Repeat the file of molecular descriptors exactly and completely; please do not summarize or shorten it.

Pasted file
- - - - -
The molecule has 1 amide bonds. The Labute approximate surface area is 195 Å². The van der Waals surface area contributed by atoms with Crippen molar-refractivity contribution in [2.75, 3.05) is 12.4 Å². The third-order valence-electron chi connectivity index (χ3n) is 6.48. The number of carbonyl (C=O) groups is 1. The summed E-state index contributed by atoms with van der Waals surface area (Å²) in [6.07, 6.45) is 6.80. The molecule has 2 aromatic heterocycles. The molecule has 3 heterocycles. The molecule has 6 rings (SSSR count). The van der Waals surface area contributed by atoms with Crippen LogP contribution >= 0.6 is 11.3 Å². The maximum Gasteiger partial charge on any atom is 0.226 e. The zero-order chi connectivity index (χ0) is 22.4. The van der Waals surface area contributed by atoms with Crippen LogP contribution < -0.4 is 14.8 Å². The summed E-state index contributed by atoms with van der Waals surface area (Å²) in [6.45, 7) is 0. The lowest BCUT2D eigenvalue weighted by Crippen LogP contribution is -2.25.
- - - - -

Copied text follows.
The molecule has 1 amide bonds. The Labute approximate surface area is 195 Å². The van der Waals surface area contributed by atoms with Crippen molar-refractivity contribution in [2.75, 3.05) is 12.4 Å². The third-order valence-electron chi connectivity index (χ3n) is 6.48. The number of carbonyl (C=O) groups is 1. The summed E-state index contributed by atoms with van der Waals surface area (Å²) in [6.07, 6.45) is 6.80. The molecule has 2 aromatic heterocycles. The molecule has 3 heterocycles. The molecule has 6 rings (SSSR count). The van der Waals surface area contributed by atoms with Crippen LogP contribution >= 0.6 is 11.3 Å². The maximum Gasteiger partial charge on any atom is 0.226 e. The zero-order chi connectivity index (χ0) is 22.4. The van der Waals surface area contributed by atoms with Crippen LogP contribution < -0.4 is 14.8 Å². The summed E-state index contributed by atoms with van der Waals surface area (Å²) in [6.45, 7) is 0. The lowest BCUT2D eigenvalue weighted by Crippen LogP contribution is -2.25.